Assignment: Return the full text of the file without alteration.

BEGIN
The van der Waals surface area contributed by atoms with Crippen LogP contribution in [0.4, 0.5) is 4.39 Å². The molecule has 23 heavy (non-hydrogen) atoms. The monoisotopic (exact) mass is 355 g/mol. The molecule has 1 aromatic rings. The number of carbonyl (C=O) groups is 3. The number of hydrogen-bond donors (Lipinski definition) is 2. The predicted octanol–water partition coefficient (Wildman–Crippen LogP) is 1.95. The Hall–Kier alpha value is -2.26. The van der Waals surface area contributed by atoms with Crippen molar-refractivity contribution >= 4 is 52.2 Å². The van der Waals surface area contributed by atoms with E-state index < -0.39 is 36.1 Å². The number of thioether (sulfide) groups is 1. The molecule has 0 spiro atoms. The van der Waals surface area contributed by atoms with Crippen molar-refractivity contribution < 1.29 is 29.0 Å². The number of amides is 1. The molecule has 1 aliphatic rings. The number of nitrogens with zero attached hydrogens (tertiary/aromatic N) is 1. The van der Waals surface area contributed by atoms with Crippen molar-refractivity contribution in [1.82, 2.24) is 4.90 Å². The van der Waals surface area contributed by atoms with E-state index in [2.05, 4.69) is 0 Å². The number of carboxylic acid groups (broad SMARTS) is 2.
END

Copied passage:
The van der Waals surface area contributed by atoms with Crippen LogP contribution in [0.4, 0.5) is 4.39 Å². The molecule has 23 heavy (non-hydrogen) atoms. The monoisotopic (exact) mass is 355 g/mol. The molecule has 1 aromatic rings. The number of carbonyl (C=O) groups is 3. The number of hydrogen-bond donors (Lipinski definition) is 2. The predicted octanol–water partition coefficient (Wildman–Crippen LogP) is 1.95. The Hall–Kier alpha value is -2.26. The van der Waals surface area contributed by atoms with Crippen molar-refractivity contribution >= 4 is 52.2 Å². The van der Waals surface area contributed by atoms with E-state index < -0.39 is 36.1 Å². The number of thioether (sulfide) groups is 1. The molecule has 0 spiro atoms. The van der Waals surface area contributed by atoms with Crippen molar-refractivity contribution < 1.29 is 29.0 Å². The number of amides is 1. The molecule has 1 aliphatic rings. The number of nitrogens with zero attached hydrogens (tertiary/aromatic N) is 1. The van der Waals surface area contributed by atoms with Crippen molar-refractivity contribution in [1.82, 2.24) is 4.90 Å². The van der Waals surface area contributed by atoms with E-state index in [2.05, 4.69) is 0 Å². The number of carboxylic acid groups (broad SMARTS) is 2.